Bull riding is dangerous and predictably exciting, demanding intense physical prowess, supreme mental toughness and courage. Like bareback and saddle bronc riders, the bull rider may use only one hand to stay aboard during the eight second ride. If he touches the bull or himself with his free hand, he receives no score. But unlike the other roughstock contestants, bull riders are not required to mark out their animals.
While spurring a bull can add to the cowboys score, riders are commonly judged solely on their ability to stay aboard the twisting, bucking mass of muscle. The objective is to stay on the bull for a full 8 seconds. A good score in the bull riding is in the 90's. There has been one perfect score of 100 in the PRCA.
Scoring is the same as in the other roughstock events. Two judges give 1-25 points for the cowboy's performance and 1-25 points for the animals performance. 100 points being the maximum, and is considered a perfect ride.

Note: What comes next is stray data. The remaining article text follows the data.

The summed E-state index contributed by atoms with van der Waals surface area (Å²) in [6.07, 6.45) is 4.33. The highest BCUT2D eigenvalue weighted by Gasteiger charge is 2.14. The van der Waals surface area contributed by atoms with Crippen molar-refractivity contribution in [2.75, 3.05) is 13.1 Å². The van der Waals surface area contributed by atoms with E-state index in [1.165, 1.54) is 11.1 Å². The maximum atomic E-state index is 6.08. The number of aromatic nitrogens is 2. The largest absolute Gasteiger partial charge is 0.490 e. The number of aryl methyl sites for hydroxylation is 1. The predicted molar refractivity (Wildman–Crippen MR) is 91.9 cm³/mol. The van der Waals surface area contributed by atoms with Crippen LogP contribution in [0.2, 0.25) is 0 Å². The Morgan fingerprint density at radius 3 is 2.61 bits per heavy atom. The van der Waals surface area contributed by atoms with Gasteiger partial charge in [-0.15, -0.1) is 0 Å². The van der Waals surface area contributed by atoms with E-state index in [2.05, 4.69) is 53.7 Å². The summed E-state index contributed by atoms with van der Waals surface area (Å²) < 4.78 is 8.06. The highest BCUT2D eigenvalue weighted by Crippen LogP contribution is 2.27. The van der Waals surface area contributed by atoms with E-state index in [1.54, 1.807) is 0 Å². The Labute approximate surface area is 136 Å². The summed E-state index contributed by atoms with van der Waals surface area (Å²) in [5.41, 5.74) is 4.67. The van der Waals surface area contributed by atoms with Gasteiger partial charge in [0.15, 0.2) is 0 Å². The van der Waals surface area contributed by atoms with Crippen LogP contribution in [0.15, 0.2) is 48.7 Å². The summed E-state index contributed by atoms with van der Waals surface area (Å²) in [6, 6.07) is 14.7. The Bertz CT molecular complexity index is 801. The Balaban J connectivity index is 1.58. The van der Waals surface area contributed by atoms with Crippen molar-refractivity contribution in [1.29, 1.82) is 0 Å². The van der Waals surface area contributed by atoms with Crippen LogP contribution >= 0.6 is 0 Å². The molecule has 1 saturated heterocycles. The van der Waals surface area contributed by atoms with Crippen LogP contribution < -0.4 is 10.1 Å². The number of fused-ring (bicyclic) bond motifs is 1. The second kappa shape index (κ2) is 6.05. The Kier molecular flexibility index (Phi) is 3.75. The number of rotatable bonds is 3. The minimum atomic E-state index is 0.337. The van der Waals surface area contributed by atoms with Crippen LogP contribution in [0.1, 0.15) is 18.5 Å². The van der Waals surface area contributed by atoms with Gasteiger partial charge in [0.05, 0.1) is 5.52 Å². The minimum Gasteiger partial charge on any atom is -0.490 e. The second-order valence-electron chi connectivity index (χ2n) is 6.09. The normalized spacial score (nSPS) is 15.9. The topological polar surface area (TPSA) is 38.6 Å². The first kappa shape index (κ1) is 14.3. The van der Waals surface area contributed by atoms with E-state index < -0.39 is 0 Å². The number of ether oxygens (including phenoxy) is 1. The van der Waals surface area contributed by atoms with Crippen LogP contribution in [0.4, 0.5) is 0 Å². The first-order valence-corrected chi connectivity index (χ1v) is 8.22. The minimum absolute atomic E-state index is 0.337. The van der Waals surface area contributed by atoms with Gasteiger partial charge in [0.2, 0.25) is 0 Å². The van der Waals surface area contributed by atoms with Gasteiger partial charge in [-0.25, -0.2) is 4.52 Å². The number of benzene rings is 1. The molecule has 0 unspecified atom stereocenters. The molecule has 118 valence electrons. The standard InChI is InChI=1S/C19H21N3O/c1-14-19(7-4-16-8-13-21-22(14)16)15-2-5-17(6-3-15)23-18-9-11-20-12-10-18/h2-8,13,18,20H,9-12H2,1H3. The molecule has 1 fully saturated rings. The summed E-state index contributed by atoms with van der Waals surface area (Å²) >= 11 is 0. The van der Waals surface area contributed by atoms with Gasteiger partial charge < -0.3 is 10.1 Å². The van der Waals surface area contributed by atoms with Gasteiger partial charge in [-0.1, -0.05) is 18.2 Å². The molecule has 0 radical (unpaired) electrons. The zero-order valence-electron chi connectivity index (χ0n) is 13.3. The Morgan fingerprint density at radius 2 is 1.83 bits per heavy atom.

To ride, bull riders use a bullrope and rosin. The bullrope is a thickly braided rope with a cowbell attached. The cowbell acts as a weight, allowing the rope to safely fall off the bull when the ride is over. The rosin is a sticky substance that increases the grip on their ropes. Bull riders wrap their bullrope around the bull and use the remainder to wrap around their hand tightly, trying to secure themselves to the bull.